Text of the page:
I stayed up late last night (UK time) to watch Barack Obama deliver his 2015 State of the Union address to the United States Congress. I was particularly interested to hear what he had to say about climate change. In the event he said the word "climate" four times. Apparently that's a new record.
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According to the UK's Department of Energy and Climate Change:c
Energy and Climate Change Secretary Edward Davey and Climate Change Minister Greg Barker will both be attending the second week of the COP18 negotiations in Doha, commencing on 3rd December
The second week of the "18th session of the Conference of the Parties to the UNFCCC and the 8th session of the Conference of the Parties serving as the Meeting of the Parties to the Kyoto Protocol" starts tomorrow at the Qatar National Convention Centre in Doha, Qatar.
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Regular readers will know that the 17th Conference of the Parties (COP17) to the United Nations Framework Convention on Climate Change begin in Durban, South Africa in less than a week. At the same time and place the 7th Session of the Conference of the Parties serving as the Meeting of the Parties (CMP7) to the Kyoto Protocol will also take place. The question now is what if anything all these discussions will achieve apart from a modicum of global warming from all the hot air that will doubtless be emitted by the attendees?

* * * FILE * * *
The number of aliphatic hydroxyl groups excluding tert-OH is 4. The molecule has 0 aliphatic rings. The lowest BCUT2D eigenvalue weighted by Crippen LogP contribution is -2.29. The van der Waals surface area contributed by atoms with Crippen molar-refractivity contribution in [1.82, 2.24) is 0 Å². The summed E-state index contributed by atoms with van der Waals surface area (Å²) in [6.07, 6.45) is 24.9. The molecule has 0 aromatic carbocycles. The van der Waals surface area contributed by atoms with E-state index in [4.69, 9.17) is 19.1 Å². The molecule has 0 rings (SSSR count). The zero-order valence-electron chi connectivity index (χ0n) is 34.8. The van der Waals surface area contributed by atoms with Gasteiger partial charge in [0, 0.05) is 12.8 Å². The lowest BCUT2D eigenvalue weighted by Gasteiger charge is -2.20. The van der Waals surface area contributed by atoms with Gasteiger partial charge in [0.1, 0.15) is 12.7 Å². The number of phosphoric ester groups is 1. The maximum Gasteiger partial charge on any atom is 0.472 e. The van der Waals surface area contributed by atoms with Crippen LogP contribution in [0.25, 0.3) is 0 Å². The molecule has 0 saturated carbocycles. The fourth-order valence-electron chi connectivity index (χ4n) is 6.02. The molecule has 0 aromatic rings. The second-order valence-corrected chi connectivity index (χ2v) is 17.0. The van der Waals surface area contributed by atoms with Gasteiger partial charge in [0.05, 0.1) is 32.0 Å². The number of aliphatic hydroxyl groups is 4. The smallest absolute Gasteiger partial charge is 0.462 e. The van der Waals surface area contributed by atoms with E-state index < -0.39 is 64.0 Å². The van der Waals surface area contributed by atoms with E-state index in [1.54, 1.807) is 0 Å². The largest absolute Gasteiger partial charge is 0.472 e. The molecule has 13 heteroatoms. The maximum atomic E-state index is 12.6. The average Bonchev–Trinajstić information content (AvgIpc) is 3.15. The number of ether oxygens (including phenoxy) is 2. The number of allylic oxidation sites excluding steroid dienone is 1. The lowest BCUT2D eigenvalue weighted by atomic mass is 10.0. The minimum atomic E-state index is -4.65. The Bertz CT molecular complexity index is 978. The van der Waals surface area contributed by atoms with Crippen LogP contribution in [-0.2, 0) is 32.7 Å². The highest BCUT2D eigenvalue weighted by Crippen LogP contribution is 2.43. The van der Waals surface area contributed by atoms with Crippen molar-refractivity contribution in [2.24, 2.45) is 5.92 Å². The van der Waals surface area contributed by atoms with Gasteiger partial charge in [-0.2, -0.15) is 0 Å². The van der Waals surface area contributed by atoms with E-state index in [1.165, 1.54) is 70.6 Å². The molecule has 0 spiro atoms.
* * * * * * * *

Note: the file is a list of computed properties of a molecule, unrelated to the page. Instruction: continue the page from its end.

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In a report on the UNFCCC climate change conference in Bali last December, David B. Sandalow of the Brookings Institution, the influential Washington based think tank, pointed out that:
The most important outcomes of the Bali climate change conference didn’t make the headlines… yet Bali produced three important outcomes. First, developing countries stepped up to the table… Second, a new consensus on deforestation emerged… Finally, “adaptation” moved toward center stage. Today the world faces a sobering reality: even the most aggressive plans will not prevent some amount of global warming in the decades ahead. The consequences for poor developing countries are predicted to be most severe.
Mr. Sandalow quoted Nobel peace prize-winner Al Gore as saying in Bali:
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Barack Obama gave a speech on Monday in Lansing Michigan, an area very familiar with the decline in the US automobile industry. He took the opportunity to outline his current energy policy, and he started out by laying his cards on the table:
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Pope Benedict XVI arrived in Australia on Sunday after a flight from the Vatican that lasted over 20 hours. Having rested for three days he gave his first public address at the World Youth Day festival in Sydney earlier today. According to UK newspaper the Daily Telegraph, Pope Benedict used his speech to urge the 150,000 pilgrims gathered around Sydney harbour, and Catholics around the world, to work harder to protect the planet:
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